[3] A member of the HBES internet list, Tim Miller, wrote of nonlinear dynamics applied to evolutionary theory: ‘If we knew that natural selection does indeed proceed chaotically, would that change the way we think about evolution? It seems to me that it would wipe out the idea of “fitness” altogether. Fitness would become a logical, plausible, but ultimately arbitrary post-hoc explanation. A large number of equally plausible and logical outcomes might have occurred, but just didn't, for reasons that can never be reconstructed. ALL instances of “fitness” become “just-so stories” in that case, don't they?’ Yes, they do. And of course if adaptation is ‘wiped out’, so is natural selection. In the new paradigm, self-organization replaces fitness as a natural category. Fitness remains as a heuristic, where it has the same standing as engineering design thinking. The latter imposes design principles that are a mix of natural science and intended function. Machines break down because they have no internal self-organizing dynamics, whereas individual organisms replicate. Fitness reasoning breaks down when the assumed fitness matrix is altered by changing the assumptions. The same trait that appears as an adaptation on one assumption is a maladaptation on another. An expression of the undecidability of fitness is the great puzzle about why sexual reproduction evolved at all. Fitness cannot be an inherent trait of organisms because it is not possible to specify all the factors of a habitat against which adaptation can be measured. The velvet worm, unchanged for 500 million years, would seem to be adapted to all terrestrial environments. When fitness thinking is driven to extremes, as in ‘survival of the fittest’, the converse proposition will be that all existing organism are perfectly fit. This imposes stasis on change. Orthodox theory accepts that recombination is not a source of evolutionary change, that most mutations are selectively neutral, that variations in populations tend toward the mean expression of phenotypes, and that populations may change by random drift. These admissions profoundly compromise the orthodox assumption that selection pressure is continuous and directional. Since the discovery of chaos in population genetics, it is known (in principle) that evolutionary change is self-organizing. Consequently there is no reason to retain the natural selection concept. See Kauffman 1991.

[4] This is recognized by corporations, who have made the paradoxical discovery that planning and implementation are not linearly related to control, as it should be in the mechanical idea of control. In the 1970s, Charles Lindblom popularized the disjunct between the flow diagram and actual management by saying that corporate management, in reality, ‘muddles through’. He meant that management consists largely of correcting faults arising from the actual performance of the flow diagram. Today management has discovered that ‘muddling through’ expresses confrontation with nonlinearity, and attempts to promote self-organization by devising self-organizing corporate structure. See Peters 1992; Kelly 1995.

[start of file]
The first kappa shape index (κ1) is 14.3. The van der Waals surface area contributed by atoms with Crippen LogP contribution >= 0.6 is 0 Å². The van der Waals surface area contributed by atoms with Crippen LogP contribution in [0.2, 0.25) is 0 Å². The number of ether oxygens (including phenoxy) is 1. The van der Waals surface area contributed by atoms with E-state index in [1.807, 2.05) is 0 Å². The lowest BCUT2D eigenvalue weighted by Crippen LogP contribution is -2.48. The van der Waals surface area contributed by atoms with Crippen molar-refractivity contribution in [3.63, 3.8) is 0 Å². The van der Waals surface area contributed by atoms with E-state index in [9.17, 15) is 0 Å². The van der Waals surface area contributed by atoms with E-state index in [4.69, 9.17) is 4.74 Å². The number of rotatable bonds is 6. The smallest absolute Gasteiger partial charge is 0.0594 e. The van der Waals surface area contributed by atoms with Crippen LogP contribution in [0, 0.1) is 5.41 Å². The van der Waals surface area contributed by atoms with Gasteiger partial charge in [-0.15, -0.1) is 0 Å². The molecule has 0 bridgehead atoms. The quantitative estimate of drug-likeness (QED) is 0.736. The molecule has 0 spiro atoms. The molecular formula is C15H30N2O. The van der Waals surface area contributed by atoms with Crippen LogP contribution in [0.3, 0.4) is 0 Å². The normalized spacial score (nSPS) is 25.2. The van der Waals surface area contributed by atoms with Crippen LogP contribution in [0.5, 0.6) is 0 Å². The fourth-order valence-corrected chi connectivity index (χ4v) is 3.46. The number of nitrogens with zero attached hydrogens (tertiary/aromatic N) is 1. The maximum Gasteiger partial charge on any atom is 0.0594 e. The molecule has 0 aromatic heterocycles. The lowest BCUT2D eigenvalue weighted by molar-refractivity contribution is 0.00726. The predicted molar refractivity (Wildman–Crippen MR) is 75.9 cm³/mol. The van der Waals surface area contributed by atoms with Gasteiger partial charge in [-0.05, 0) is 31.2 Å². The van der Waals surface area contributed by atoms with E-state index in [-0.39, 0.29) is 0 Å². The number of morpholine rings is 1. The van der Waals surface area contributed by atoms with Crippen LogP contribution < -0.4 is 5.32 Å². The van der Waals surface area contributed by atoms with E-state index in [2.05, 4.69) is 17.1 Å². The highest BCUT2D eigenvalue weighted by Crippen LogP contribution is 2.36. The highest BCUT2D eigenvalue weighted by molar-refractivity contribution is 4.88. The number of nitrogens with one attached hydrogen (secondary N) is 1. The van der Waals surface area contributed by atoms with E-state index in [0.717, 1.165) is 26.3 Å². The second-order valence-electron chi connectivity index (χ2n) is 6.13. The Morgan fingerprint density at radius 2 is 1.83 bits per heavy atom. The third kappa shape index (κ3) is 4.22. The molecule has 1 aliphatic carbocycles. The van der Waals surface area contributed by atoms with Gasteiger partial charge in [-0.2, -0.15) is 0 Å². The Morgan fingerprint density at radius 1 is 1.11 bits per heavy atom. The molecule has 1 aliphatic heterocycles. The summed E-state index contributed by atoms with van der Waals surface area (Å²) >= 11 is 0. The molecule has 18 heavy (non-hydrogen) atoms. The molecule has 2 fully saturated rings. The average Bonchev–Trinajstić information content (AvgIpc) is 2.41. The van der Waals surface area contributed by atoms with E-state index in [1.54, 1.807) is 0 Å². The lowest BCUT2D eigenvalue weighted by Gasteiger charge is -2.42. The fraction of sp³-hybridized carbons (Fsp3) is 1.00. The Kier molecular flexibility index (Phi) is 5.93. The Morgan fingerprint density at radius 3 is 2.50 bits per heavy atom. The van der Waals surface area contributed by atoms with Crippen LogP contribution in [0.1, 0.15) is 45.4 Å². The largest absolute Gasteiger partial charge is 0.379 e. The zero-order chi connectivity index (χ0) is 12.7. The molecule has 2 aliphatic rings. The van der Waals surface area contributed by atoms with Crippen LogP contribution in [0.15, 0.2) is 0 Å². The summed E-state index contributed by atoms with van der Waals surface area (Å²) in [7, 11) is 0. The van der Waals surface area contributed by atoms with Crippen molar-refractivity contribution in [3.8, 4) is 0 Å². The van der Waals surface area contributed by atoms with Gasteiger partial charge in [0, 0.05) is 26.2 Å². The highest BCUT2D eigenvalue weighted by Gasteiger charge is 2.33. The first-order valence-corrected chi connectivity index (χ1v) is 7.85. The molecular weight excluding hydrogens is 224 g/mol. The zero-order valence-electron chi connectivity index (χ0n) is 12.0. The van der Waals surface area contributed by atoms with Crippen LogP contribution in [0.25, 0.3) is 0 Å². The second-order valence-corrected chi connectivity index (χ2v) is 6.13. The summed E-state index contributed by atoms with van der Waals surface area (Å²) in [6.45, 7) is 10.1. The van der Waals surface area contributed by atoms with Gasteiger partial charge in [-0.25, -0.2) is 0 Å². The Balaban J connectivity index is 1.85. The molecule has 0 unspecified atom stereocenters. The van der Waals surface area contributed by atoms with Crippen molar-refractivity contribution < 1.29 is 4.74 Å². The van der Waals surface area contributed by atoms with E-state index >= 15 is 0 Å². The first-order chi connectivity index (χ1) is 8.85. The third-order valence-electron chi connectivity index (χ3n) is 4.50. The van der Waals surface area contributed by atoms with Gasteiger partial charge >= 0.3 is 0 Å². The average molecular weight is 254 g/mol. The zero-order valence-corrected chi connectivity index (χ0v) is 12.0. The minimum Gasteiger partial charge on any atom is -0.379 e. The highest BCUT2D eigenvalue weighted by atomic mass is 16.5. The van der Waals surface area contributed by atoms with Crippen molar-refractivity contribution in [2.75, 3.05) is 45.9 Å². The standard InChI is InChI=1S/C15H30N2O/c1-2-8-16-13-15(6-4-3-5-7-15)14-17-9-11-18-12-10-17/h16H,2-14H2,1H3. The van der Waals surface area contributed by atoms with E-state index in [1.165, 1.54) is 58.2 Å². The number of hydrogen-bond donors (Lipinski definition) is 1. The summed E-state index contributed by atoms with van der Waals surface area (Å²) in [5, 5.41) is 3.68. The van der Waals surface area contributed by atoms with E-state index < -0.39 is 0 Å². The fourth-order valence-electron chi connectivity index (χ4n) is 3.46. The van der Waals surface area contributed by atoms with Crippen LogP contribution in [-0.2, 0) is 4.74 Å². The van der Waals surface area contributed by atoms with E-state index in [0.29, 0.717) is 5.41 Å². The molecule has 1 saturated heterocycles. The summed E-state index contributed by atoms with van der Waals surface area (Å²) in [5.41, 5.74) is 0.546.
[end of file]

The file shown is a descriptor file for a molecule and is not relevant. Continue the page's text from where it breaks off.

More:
[5] Among the other minds philosophers didn’t discover are the minds of women. When philosophers wrote about women they usually repeated perceptual rules common among the middle and upper classes. Illustrative is Immanuel Kant’s opinion that ‘Women are essentially incapable of acting otherwise than in accordance with immediate inclinations and feelings. They are unable to adhere to moral principles of action and cannot acknowledge any moral constraint on doing what pleases them’. For Kant the virtues of women are charm, docility, compliance, a feeling for beauty, and concern with pleasing appearance. In recent decades the expression of such opinions has been scolded in the voice patterns of the angry mother and spouse. Philosophers responded by enacting the repent-apology-withdrawal routine that they learned as children. In some cases they enlisted in the communal denunciation of the gender fundamentalism that they formerly espoused. I have searched without avail for a philosophical examination of the gender issue based on the relevant empirical evidence. The most celebrated examination, by J.S. Mill, is often cited as having settled the issue for philosophers although its evidence is out-of-date. Indeed, The Subjection of Women was out-of-date when published because Mill (a bachelor for most of his life) did not discuss the implications of pregnancy, child-bearing, nurturing and familial attachments. To have done so would have placed his egoistic (‘individualist’) philosophy at risk, not to mention endorsing the perception of women as mothers. The tract rehearses the then standard polemical repertoire of social reformers. Its hysterical condemnation of one half the human species (viz., males), together with its display of women as victims, is an argument strategy (the tantrum) available to women in all times and places.

[6] The philosophical school known as Phenomenology took as its task the ‘rigorous’ description of conceptual structure, the ‘contents of consciousness’, and the ‘life world’. The school commenced with Edmund Husserl and culminated in the works of Maurice Merleau-Ponty and Jean-Paul Sartre. In this large literature there is no hint of nonverbal communication, beyond passing references to gesture. No analysis of the human face is to be found. Merleau-Ponty appears to be the only phenomenologist to undertake an analysis of the experience of visual perception, but he quickly strays from visual experience to discussion of painting. Logical positivists, who were dedicated to pinning down the sensory evidence of science, did no better. Although these positivists represented themselves as scientists moonlighting in philosophy, their analysis of perception is uninformed by psychology or physiology.